He added: “A credible plan for scaling all decarbonisation options, including natural, renewable and decarbonised gas and CCS technologies, is integral to successfully delivering on the Climate Law. This law should pave the way for a binding EU-level target for renewable and decarbonised gas.”
He pointed out that Europe is home to several pioneering low-carbon gas technologies such as electrolysers producing hydrogen; anaerobic digestors generating biogas; pyrolysis equipment and CCS components. He said: “Maintaining Europe’s leadership in these technologies will innovate businesses, increase the level of public support for our climate ambitions and secure high quality non-seasonal jobs for Europeans. The EU has a natural advantage for this dimension of the energy transition in gaseous fuels and should not squander this opportunity, as has happened with other sectors in the past.”
The European Geothermal Energy Council also welcomed the proposed law, but it also warned that without a considerable increase in binding renewable heating, cooling, electricity and energy efficiency targets to 2030, “it could be meaningless”.
“This is a watershed moment, but we need to see Member States’ commitment to higher climate and energy targets in 2030 if this Law is to tackle the climate crisis.” said Philippe Dumas, Secretary General of EGEC Geothermal. He added: “Energy remains the largest source of emissions. Heat, which is central to buildings and industrial decarbonisation, must be the priority targets for 2030”.
Today in advance of the launch of the law, 12 leading European energy companies sent a joint letter to Green Deal executive vice-president Frans Timmermans calling for an ambitious EU climate law that recognizes the benefits of an energy system based on renewables.
The seven companies are EDP, Enel, Iberdrola, Orsted, SSE, Statkraft, and Verbund and in their letter they said: “Embedding climate neutrality in law together with principles for future regulation will create regulatory predictabilitythat can steer the investments necessary to deliver the transition to an economy based on renewable energy.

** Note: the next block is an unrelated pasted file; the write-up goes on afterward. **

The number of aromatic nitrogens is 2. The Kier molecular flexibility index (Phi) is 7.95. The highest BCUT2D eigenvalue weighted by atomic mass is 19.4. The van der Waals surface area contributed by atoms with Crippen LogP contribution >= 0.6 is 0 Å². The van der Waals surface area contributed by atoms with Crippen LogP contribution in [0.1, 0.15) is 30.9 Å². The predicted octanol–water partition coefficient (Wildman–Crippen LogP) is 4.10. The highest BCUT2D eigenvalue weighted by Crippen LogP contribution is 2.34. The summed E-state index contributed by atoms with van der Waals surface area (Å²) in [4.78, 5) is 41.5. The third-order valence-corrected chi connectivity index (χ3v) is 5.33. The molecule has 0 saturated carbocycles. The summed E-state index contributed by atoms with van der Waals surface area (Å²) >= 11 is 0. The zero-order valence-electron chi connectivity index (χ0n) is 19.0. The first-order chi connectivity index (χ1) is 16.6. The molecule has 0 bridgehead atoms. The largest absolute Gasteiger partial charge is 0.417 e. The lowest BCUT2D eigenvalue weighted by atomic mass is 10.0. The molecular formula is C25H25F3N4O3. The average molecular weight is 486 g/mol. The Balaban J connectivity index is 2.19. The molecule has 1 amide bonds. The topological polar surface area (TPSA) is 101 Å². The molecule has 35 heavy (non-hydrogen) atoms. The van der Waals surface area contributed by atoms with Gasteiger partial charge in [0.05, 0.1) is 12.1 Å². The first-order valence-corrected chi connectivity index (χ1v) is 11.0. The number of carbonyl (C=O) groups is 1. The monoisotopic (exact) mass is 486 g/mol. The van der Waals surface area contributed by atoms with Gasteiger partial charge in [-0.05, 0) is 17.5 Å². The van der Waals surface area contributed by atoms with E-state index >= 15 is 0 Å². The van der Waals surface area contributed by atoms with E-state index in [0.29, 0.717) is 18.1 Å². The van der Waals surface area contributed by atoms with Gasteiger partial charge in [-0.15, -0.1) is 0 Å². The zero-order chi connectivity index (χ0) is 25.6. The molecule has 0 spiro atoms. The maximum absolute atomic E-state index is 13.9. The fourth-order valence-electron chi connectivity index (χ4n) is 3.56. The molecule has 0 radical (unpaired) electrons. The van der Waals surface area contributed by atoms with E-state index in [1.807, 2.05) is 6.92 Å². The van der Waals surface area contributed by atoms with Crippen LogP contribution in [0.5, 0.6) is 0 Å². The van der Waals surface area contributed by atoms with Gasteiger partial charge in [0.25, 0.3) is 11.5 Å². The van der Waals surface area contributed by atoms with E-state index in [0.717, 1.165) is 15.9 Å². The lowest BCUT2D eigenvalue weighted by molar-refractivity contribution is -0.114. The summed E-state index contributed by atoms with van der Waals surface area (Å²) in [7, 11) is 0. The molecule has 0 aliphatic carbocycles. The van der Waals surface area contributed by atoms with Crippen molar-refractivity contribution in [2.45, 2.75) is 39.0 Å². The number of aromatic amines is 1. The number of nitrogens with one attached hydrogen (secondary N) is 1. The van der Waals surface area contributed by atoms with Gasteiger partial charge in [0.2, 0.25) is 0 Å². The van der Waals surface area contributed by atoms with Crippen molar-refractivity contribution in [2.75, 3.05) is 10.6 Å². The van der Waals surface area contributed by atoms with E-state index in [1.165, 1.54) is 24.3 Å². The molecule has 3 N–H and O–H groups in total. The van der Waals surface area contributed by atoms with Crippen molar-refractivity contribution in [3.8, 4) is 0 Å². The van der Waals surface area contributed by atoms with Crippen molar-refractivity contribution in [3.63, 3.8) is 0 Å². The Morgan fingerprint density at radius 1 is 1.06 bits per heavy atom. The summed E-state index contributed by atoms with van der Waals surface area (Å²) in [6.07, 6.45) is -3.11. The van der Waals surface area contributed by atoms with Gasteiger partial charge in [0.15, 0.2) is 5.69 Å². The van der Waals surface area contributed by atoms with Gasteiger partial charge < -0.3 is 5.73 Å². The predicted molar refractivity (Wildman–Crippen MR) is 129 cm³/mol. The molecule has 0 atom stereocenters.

This predictability would be enhanced by setting an intermediate target in 2040aligned with EU’s climate action framework.”
They also set out eight key principles that they say “would be the right starting point for an EU climate law forming the basis for climate neutrality by 2050”:
- The cost of energy supplied and used in the EU should reflect the true costs to the climate. Costs of green-house gas emissions should be priced and internalised to incentivise the change to climate-friendly alternatives across all sectors
- Tax and tariff regimes at both European and national level need to reflect the climate impact of the energy delivered to consumers. This includes a fair sharing of the decarbonisation financial effort among all energy carriers (e.g. cost of renewables support schemes).
- Discontinue subsidies to infrastructure projects that will not be compatible with climate neutrality by 2050.
- A just and fair transitionleaving no-one behind should be a guiding principle and include focused strategies aimed at maintaining the EU’s competitiveness and minimizing distributional impacts. This requires promoting jobs, requalification, minimizing the negative impacts of changes in local industries and addressing energy poverty.
- All Europeans should have the right to choose a green energy product, when supplying their homes with electricity and heating.
- A well-functioning integrated and digitalized internal energy marketshould be promoted to allow for a cost-efficient transition to a climate neutral society.
- To inform policy makers it is essential that cost assumptions in energy system modelling should be based on latest available market data– both at European and national level.
- Circular economy and resource efficiencyshould minimize deprivation of resources and enhance the development of renewable energy and renewables-based electrification.